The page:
If we model every one of our categorical variables as a 0 when the value of the field is “no” and a 1 when the value of the field is “yes”, the first row of our table, for example, would be:
111001 | 0
where the 0 after the vertical bar indicates the target label.
If we used the normal Bayes algorithm to calculate the posterior probability for each class (walk or not walk) for every possible weather scenario, we would have to calculate the probability of every possible combination of 0s and 1s for each class. In this case, we would have to calculate the probability of two to the power of 6 possible combinations for each class, as we have 6 variables. The general reasoning is the following:
This has various problems: first, we would need a lot of data to be able to calculate the probabilities for every scenario. Then, if we had this data available, the calculations would take considerably longer than in other kinds of approaches, and this time would greatly increase with the number of variables or features. Lastly, if we thought some of these variables were related (like being sunny with the temperature for example), we would have to take this relationship into account when calculating the probabilities, which would lead to a longer calculation time.
How does Naive Bayes fix all this? By assuming each feature variable is independent of the rest: this means we just have to calculate the probability of each separate feature given each class, reducing the needed calculations from 2^n to 2n. Also, it means we don’t care about the possible relationships between our variables, like the sun and the temperature.
Let's describe it step by step so you can all see more clearly what I’m talking about:
1. First, we calculate the prior probabilities of each class, using the table shown above.
2. Then, for each feature, we calculate the probabilities of the different categorical values given each class (In our example we only have “yes” and “no” as the possible values for each feature, but this could be different depending on the data). The following example shows this for the feature “Sun”. We would have to do this for each feature.
3. Now, when we get a new data point as a set of meteorological conditions, we can calculate the probability of each class by multiplying the individual probabilities of each feature given that class and the prior probabilities of each class. Then, we would assign this new data point to the class that yields the highest probability.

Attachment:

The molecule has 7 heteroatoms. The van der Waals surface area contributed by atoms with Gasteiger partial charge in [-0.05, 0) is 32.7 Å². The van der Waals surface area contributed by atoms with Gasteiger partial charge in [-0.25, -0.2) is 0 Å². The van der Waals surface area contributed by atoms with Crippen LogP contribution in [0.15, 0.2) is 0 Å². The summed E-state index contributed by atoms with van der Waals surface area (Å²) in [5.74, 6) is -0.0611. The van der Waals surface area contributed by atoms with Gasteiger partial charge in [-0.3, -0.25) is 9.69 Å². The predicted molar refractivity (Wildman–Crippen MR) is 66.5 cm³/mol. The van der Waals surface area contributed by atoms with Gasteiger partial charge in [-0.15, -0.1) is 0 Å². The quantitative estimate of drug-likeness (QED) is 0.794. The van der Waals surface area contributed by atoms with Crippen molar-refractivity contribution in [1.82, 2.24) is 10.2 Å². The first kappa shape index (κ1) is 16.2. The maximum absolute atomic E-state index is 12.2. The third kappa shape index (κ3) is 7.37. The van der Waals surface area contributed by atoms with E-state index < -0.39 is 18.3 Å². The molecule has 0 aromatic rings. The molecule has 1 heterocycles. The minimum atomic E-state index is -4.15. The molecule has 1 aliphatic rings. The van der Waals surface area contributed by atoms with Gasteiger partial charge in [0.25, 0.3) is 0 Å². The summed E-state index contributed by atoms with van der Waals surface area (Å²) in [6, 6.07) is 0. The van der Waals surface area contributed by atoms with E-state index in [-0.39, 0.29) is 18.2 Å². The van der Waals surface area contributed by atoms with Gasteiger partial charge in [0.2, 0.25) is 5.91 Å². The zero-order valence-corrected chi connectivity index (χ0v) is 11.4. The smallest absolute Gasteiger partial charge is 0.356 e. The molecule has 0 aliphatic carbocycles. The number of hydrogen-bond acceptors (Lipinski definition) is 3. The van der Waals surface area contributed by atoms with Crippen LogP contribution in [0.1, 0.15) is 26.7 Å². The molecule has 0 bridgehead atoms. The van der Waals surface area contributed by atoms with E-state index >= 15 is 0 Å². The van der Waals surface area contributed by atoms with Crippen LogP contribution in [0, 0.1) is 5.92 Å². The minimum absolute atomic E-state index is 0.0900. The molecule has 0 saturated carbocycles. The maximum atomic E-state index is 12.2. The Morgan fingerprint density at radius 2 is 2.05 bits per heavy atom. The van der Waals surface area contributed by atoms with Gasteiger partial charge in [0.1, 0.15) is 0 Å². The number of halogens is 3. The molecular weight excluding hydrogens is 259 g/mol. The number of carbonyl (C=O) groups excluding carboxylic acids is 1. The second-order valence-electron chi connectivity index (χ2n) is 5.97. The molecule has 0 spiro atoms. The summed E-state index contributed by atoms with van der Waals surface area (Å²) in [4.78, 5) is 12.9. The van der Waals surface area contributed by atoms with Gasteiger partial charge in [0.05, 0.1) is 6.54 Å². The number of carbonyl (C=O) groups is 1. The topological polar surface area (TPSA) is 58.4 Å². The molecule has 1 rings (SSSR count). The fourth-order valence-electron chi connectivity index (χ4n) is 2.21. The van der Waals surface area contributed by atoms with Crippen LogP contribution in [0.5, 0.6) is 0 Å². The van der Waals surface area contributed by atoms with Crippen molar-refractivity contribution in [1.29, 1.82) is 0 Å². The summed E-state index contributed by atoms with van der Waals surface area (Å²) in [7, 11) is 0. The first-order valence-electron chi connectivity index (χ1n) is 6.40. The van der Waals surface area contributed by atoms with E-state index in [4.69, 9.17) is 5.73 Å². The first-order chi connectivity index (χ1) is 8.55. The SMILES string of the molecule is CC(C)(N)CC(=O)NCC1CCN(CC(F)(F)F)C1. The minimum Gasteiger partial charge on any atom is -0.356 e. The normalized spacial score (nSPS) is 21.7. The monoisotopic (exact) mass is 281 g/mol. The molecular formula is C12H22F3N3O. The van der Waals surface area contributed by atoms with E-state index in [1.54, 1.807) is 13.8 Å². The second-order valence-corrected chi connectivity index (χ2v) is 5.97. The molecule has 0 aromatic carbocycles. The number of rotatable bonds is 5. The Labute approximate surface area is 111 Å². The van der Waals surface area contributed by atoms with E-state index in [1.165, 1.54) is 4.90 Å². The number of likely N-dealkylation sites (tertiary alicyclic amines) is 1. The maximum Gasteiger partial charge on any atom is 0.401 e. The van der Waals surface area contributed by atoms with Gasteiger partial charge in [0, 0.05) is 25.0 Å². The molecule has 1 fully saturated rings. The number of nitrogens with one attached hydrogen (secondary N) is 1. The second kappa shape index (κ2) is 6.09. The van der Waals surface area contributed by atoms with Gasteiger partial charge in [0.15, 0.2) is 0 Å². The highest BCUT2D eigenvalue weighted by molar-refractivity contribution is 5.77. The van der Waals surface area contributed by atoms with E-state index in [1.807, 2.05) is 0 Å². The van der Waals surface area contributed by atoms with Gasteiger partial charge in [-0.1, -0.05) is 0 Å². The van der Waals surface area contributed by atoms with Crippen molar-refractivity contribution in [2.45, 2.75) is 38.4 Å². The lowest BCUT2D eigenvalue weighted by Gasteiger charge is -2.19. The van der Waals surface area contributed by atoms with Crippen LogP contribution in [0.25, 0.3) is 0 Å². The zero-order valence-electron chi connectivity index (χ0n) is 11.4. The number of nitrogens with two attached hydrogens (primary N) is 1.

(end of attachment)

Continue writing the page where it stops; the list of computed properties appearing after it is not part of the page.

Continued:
Let's see an example. Imagine we observe the following weather conditions.
First, we would calculate the probability of the old man walking, given these conditions.
If we do the product of all this, we get 0.0217. Now let's do the same but for the other target class: not walking.
Again, if we do the product, we get 0.00027. Now, if we compare both probabilities (the man walking and the man not walking), we get a higher probability for the option where the man walks, so we put on some trainers, grab a coat just in case (there are clouds) and head out to the park.
Notice how in this example we didn’t have any probabilities equal to zero. This has to do with the concrete data point we observed, and the amount of data that we have. If any of the calculated probabilities were zero, then the whole product would be null, which is not very realistic. To avoid these, techniques by the name of smoothing are used, but we will not cover them on this post.
That is it! Now, when we wake up and want to see the chance that we will find the old man taking a walk, all we have to do is look at the weather conditions and do a quick calculation like in the previous example!
We have seen how we can use some simplifications of Bayes Theorem for classification problems. In the next post, we will talk about the application of Naive Bayes for Natural Language Processing.
To check it out follow me on Medium, and stay tuned!
That is all, I hope you liked the post. Feel Free to connect with me on LinkedIn or follow me on Twitter at @jaimezorno. Also, you can take a look at my other posts on Data Science and Machine Learning here. Have a good read!
In case you are hungry for more information, you can use the following resources:
- Medium post covering Bayes and Naive Bayes by Mark Rethana
- Youtube Video about the Naive Bayes Classifier with similar example
- Machine Learning Mastery post about Naive Bayes
and as always, contact me with any questions. Have a fantastic day and keep learning.
Bio: Jaime Zornoza is an Industrial Engineer with a bachelor specialized in Electronics and a Masters degree specialized in Computer Science.
Original. Reposted with permission.
- The Math Behind Bayes
- Probability Learning: Bayes’ Theorem
- How Bayes’ Theorem is Applied in Machine Learning